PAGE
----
From the oversized scenario I questioned whether my understanding of the channel frequency was incorrect.

Instead should I look at the rise time of the signal? At ~40nsec (25MHz) that results in an inductor value of ~8uH. But that seems too low given my results at 4.7uH.

Thanks for any insight.

0.5mH

0.75mH

4.7uH

• You can't just put a diode in series with a capacitor such as C1 and D2. After a few cycles the capacitor will charge up until the diode is always reverse biased. You need to put a resistor across D4 to represent the load. You will then need to bias the junction of C1 and D2. Depending upon you goals this may be a resistor to ground or to a boas voltage. A better circuit would be to couple C1 directly to a comparator (eg LM339) with the other input of the comparator to a suitable bias voltage. Oct 4, 2020 at 17:35
• Hi Kevin, thanks for your feedback. How does the cap charge on the diode cathode side? Trying to understand the mechanism a bit more. And you're right about the comparator, I do have an inverting schmitt trigger hanging off D4 to bring back the square wave signal. The reason why I added the two diodes was because I don't want to deal with a dual supply and the signal seems to always dip below 0V on alternative pulses. Maybe there's a more elegant solution?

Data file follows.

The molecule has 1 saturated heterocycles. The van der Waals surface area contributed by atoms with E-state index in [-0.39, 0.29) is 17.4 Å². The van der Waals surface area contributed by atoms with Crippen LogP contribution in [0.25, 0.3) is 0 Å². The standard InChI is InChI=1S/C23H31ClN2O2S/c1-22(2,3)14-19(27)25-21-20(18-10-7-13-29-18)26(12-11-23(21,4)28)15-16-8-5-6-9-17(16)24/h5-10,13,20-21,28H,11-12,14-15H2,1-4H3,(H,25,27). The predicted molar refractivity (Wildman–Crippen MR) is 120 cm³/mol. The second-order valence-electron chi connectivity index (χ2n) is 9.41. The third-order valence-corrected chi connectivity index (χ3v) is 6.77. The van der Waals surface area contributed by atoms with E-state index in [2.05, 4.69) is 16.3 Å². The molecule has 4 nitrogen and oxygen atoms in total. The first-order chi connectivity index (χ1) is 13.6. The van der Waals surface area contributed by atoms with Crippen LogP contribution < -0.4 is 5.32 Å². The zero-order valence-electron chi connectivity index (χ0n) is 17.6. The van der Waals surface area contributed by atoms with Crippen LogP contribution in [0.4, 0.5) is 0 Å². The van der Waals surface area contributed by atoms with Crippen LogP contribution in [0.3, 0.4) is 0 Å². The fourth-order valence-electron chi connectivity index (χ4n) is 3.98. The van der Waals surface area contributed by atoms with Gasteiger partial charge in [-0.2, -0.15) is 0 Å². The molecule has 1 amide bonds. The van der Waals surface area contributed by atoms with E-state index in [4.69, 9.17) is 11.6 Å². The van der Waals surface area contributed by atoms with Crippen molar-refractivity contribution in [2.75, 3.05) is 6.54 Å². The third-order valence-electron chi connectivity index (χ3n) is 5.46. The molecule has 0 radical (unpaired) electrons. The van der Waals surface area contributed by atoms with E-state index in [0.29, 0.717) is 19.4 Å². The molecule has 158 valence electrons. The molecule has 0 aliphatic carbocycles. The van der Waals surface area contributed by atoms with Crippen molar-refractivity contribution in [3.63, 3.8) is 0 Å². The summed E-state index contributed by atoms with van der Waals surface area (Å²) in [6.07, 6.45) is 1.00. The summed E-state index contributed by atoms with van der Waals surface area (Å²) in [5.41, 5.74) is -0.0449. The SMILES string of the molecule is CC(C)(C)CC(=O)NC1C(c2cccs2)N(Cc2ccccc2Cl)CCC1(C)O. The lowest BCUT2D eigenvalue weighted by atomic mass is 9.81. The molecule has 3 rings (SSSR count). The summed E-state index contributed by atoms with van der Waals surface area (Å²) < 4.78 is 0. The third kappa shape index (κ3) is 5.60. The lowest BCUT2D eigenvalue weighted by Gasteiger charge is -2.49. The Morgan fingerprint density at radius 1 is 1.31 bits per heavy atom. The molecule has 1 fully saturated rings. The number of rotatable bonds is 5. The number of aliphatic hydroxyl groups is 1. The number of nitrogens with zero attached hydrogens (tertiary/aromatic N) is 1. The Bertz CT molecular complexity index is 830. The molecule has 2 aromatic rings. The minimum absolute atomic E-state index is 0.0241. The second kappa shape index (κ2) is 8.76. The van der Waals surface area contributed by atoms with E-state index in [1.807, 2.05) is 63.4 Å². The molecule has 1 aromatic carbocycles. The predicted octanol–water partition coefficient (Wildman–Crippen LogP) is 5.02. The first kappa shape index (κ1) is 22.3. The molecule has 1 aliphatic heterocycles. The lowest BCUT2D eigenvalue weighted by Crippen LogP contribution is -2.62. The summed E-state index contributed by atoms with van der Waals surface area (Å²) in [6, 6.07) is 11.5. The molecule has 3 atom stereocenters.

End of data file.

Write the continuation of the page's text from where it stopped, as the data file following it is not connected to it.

– ovd
Oct 4, 2020 at 18:30
• You don't show a scope trace after the diode. Oct 4, 2020 at 19:10
• There is an elegant solution, it you need to define your problem in an elegant way from all the top down requirements instead of a bottoms up ... how do I select an inductor. This means source and load impedances and spectrum for power and data. Then protocol, Dc balanced( scrambled) or AC coupled protocol like Manchester, synchronous or asynchronous, burst or continuous , then desired power transfer and bit rate, and Bit error rate limit, error detection method and error correction method. been there done this , in 1977. With TV, 2 way data and 2 way baseband audio over 100m coax. Oct 4, 2020 at 20:09